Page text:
Mac 101 wrap-up: Panic optional

Christopher Breen Senior Editor, Macworld Follow me on Google+

Chris has covered technology and media since the latter days of the Reagan Administration. In addition to his journalistic endeavors, he's a professional musician in the San Francisco Bay Area.
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498 days and 68 lessons later, it’s time to apply the decorative ribbon to Mac 101. It was fun while it lasted, but I’m done. As part of our journey we’ve started with the most basic of basics; taken long looks at the Finder; dived into the Mac’s Find features; explored Mail Contacts, Calendar, and Messages; gone on Safari; defined common jargon; previewed Preview; and even dipped our toes into iPhoto, iMovie, and GarageBand. In short, I’ve churned out enough material to create a goodly-sized book (he says, hinting broadly).

If you (or, more likely, someone you’ve urged to learn more about their computer) has followed along through the weeks and months, you’ve acquired enough knowledge to elicit glassy-eyed stares when, at your next cocktail party, you reel off endless Mac trivia with no more urging than someone humming the letter M within earshot. Congratulations.

While we could end this with a cheery wave, I’d like to draw your attention to a broad concept before issuing the final hand wiggle. And it’s this: The beauty of the Mac OS and its accompanying applications is that—when implemented correctly—it’s predictable. Harkening back to the Mac’s earliest days the operating system and design guidelines were drafted so that with a basic understanding of the Mac’s core principles, you could navigate and operate nearly every piece of software that you encountered.

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GarageBand: The finer (and final) points

Christopher Breen Senior Editor, Macworld Follow me on Google+

Chris has covered technology and media since the latter days of the Reagan Administration. In addition to his journalistic endeavors, he's a professional musician in the San Francisco Bay Area.
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As a writer/musician who’s spent a lot of time with GarageBand over the years, I must resist the temptation to explore its every nook and cranny simply because I’m enthusiastic about it. Features that I find fascinating may appeal to only a few of you and I’d rather not tax your patience. Given that, I’d like to wrap up my look at the application by pointing out a few of its nuances that the majority of would-be GarageBand users will find helpful.

Instrument editing

I’ve shown you how to “play” GarageBand’s instruments with an external keyboard, onscreen keyboard, and even the Mac’s keyboard. And while I expect that many of you have done so perfectly, there may be a person or two who has hit a clunker. Thankfully we’re no longer living in the days of tape where you either played every note and chord perfectly or relied on a very talented engineer with a box of razor blades. GarageBand is a music processor meaning that, like a word processor, you have the ability to correct your mistakes.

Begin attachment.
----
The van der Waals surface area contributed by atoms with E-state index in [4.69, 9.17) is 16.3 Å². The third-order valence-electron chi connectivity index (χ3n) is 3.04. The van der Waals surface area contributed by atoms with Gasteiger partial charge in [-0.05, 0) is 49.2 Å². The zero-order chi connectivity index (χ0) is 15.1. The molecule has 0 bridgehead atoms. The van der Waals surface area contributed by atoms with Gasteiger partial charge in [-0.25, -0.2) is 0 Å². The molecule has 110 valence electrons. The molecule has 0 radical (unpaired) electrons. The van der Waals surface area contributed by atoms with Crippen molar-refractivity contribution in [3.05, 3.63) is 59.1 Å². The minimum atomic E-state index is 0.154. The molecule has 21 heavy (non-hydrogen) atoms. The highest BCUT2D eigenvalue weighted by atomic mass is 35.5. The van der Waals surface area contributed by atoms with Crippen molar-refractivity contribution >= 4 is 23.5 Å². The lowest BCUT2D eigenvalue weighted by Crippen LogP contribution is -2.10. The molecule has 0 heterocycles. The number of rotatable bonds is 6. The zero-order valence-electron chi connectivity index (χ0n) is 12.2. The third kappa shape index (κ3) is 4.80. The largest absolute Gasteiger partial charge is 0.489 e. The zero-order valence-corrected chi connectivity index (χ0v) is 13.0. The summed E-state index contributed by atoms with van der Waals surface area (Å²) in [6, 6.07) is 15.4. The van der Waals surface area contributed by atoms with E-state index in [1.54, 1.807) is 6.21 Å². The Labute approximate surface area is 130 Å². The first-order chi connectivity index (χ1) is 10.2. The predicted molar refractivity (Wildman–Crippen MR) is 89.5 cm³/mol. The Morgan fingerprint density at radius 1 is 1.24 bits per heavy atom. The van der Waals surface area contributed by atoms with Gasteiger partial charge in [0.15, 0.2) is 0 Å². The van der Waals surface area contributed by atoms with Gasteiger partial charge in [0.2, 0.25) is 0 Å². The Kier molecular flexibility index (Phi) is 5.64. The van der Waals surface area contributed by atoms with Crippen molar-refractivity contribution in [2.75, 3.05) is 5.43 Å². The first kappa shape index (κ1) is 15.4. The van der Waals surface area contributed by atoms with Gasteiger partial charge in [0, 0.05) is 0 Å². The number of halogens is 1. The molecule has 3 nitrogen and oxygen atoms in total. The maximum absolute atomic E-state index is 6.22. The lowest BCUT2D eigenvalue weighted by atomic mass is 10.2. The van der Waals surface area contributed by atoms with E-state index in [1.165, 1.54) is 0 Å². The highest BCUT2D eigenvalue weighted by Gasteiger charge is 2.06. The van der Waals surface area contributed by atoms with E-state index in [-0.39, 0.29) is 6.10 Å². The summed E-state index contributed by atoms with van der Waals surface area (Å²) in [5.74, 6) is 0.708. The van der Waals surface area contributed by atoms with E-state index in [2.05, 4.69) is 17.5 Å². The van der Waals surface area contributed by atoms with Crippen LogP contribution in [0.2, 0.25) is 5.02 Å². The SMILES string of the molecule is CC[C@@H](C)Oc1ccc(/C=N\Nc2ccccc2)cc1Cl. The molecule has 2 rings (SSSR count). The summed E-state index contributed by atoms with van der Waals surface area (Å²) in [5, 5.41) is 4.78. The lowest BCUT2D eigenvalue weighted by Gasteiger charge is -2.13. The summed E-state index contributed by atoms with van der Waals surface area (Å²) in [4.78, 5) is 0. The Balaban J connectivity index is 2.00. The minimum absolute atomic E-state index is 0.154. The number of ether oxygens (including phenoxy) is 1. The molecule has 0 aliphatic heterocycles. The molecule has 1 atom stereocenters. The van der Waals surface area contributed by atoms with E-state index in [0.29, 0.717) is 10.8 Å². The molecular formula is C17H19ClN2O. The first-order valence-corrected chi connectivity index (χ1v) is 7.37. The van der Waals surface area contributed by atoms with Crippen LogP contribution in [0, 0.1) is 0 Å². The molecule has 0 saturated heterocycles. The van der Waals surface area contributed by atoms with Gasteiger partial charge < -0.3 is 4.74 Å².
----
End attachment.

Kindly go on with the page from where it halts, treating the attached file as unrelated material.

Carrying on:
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GarageBand for guitar players

Christopher Breen Senior Editor, Macworld Follow me on Google+

Chris has covered technology and media since the latter days of the Reagan Administration. In addition to his journalistic endeavors, he's a professional musician in the San Francisco Bay Area.
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It’s a tradition that a true garage band must have at least one guitar (and more if you can rustle up enough outlets, amps, and kids who can nail a bar chord three out of five tries). Given that, it would be ridiculous if Apple’s GarageBand didn’t have some fairly hefty support for guitar and bass players. And it does, particularly if you drop the $5 in-app purchase price to gain all of GarageBand’s content.

Getting connected

Before you can strum, pick, bar, shred, tap, or whammy your way to wonderfulness you must find a way to jack your guitar into your Mac. At the most basic level it can be done for about $7 with a 1/4-inch-to-1/8-inch mono audio cable. The 1/4-inch connector plugs into your guitar and the 1/8-inch connector goes into the Mac’s audio input port. If you choose such a cable, make it as light as possible. If you add an adapter to a standard guitar cable its weight may put undue strain on your Mac’s audio port.

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